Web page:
This provision is potentially highly intrusive of private life, in that it would be likely to result in verification checks of personal data by a wide range of private persons including, for example, potential employers. Although, under clause 14, information from an individual's entry on the Register can only be accessed with his or her consent, this consent may be notional where a person may be unable enter into contracts or access services without giving consent. On the face of the Bill, there is nothing to require that access to the Register under clause 14 should be limited to those who are acting in pursuit of a legitimate aim under Article 8.2, such as the prevention of crime, or one of the purposes of the Bill listed in clause 1(4). Given the unlimited terms of clause 18, it seems unlikely that this should be the case. Clause 14(6) allows for regulations to be made which would require authorisation of those accessing the Register under clause 14. We are concerned that the range of persons who may access personal data under clause 18 and clause 14 may lead to interferences with the right to respect for private life which cannot be justified as necessary and proportionate in pursuit of a legitimate aim.

Question 8: Will consideration be given to including a requirement of authorisation, and a requirement that such authorisation be conditional on relevance to one of the statutory purposes, on the face of the Bill?

As the Explanatory Notes point out, clause 14 (4) "allows regulations to be made further restricting the information that may be provided under clause 14. This could be used for example, to ensure that certain categories of people do not have certain information about themselves provided to other organisations, for example where it might be sensitive as in the case of previous names of transsexual people. This power may also be used more broadly to restrict further the information that is provided to specific types of organisations where all the information falling under 14(2) is not necessary for their verification purposes." In our view, such restrictions would be an essential safeguard, without which Article 8 compliance could not be assured.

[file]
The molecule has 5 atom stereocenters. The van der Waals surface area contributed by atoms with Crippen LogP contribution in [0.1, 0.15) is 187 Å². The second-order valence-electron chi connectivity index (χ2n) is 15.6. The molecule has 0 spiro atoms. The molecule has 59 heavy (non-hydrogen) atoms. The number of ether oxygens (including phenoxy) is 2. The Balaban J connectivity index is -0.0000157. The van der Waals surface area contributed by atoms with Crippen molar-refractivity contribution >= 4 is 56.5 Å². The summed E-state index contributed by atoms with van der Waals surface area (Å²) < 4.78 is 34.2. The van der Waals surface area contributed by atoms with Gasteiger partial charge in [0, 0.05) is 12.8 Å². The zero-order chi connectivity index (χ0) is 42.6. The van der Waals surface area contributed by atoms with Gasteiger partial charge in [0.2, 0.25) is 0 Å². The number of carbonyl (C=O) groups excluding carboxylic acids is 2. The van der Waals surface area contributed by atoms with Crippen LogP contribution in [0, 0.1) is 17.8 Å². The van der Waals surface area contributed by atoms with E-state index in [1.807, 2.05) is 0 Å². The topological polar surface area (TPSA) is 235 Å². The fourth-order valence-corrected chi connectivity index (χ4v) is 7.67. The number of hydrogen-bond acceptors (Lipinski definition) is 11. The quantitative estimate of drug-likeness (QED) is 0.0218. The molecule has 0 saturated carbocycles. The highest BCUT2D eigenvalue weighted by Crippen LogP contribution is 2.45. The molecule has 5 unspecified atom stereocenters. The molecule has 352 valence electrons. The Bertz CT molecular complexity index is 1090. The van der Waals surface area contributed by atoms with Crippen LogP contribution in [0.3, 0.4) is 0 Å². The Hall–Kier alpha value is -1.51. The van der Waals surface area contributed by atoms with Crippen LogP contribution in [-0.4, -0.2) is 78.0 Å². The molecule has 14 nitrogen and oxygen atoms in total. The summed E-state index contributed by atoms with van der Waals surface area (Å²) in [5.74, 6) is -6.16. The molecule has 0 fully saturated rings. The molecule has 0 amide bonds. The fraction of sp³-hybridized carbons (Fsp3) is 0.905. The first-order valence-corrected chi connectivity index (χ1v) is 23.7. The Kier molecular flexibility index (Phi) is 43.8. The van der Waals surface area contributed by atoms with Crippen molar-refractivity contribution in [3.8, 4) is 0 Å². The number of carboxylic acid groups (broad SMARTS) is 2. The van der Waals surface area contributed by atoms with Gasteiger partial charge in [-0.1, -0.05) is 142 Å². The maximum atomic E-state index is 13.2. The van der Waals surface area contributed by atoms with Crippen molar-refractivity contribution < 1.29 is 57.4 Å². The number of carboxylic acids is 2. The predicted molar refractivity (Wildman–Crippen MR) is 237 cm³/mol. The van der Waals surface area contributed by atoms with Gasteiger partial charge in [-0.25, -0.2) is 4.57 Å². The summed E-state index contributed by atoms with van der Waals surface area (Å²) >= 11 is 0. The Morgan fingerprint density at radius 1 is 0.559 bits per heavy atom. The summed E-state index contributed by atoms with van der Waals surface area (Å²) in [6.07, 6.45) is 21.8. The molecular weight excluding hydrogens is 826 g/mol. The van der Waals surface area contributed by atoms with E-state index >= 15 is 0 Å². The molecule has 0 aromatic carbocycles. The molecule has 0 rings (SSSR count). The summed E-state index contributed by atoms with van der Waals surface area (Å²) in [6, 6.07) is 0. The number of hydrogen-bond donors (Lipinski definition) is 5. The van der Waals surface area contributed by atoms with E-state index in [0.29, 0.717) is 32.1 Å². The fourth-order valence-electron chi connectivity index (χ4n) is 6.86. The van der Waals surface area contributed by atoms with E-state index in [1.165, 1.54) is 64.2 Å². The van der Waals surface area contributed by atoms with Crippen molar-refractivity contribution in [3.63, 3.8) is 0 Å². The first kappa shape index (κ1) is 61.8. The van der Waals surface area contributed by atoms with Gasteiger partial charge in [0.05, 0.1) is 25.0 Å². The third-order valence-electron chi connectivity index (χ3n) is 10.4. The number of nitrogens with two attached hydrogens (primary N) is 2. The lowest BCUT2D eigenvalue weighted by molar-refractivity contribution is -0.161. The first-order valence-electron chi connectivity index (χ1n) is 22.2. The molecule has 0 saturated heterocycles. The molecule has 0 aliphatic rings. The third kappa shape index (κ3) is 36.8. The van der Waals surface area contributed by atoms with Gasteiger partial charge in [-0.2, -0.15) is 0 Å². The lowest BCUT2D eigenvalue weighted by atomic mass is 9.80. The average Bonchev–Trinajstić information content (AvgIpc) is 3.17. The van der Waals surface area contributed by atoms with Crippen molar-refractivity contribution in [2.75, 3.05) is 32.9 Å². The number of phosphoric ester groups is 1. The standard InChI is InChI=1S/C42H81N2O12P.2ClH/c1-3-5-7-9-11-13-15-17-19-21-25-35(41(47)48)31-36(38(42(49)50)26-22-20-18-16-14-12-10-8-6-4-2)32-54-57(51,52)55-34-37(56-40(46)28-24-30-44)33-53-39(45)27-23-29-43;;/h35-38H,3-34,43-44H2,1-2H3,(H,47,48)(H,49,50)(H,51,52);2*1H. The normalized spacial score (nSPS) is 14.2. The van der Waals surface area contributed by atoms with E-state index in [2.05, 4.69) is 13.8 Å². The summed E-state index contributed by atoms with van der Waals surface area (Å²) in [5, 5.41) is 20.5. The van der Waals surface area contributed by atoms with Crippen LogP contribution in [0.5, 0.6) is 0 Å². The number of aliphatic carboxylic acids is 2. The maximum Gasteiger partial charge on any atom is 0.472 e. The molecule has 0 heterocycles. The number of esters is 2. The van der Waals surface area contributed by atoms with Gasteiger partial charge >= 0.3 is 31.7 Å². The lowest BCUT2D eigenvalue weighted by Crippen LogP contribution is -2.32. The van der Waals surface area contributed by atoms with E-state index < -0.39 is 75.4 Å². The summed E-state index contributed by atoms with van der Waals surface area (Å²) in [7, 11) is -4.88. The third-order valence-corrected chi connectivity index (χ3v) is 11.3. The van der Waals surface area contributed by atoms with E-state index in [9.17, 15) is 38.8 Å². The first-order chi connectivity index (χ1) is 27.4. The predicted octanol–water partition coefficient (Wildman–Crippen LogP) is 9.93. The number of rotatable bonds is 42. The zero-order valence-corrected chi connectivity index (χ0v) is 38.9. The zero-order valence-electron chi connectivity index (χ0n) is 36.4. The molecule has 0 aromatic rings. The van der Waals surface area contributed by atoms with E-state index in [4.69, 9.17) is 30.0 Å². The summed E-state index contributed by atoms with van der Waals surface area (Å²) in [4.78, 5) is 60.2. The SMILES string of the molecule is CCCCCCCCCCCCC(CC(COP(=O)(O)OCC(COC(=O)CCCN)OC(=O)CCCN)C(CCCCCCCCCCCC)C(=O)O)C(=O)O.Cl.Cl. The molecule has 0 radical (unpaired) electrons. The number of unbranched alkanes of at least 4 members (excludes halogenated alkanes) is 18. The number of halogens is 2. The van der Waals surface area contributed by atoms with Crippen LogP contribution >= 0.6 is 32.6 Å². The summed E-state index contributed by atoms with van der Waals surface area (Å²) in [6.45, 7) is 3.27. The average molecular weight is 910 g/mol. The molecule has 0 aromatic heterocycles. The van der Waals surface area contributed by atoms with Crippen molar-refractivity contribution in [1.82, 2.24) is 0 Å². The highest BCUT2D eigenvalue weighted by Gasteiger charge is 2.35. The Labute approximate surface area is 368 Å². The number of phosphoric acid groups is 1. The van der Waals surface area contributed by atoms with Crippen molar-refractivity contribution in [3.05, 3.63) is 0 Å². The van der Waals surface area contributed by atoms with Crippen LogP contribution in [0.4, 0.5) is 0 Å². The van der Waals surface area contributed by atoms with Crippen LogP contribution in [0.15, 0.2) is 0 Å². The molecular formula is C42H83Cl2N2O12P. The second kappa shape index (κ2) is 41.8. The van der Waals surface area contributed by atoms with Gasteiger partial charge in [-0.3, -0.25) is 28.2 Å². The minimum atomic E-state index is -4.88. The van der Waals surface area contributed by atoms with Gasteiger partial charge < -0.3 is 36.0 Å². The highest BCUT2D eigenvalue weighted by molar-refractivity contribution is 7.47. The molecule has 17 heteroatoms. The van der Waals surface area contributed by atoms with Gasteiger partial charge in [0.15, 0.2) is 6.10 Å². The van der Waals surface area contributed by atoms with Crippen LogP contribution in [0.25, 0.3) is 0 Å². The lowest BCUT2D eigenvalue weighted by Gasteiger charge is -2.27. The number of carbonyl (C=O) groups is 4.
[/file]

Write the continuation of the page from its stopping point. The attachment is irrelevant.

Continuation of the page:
Question 9: Will consideration be given to including such safeguards on the face of the Bill, rather than leaving them to regulations, in order to ensure compliance with Article 8 rights?


Clause 11 allows for data sharing between the Secretary of State, designated documents authorities, and other public and private bodies in order to confirm information which is already held on the Register, or which is provided to the Secretary of State or is "otherwise available" to the Secretary of State to be recorded on the Register (clause 11(1)). The Secretary of State can require central government, or public or private bodies, to provide the verifying information (clause 11 (1)). A designated documents authority may also require such information to be provided, where it needs to verify information supplied to it for the issue or modification of a designated document or ID card (clause 11(2)).

Those persons who may be required to produce information under clause 11 include private sector organisations performing statutory functions, as well as central and local government, and public bodies (clause 11(5)). They may also, under regulations made by the Secretary of State, include private organisations (clause 11(6)).[54] Where an obligation is imposed to provide information under clause 11, it may be enforced in civil proceedings.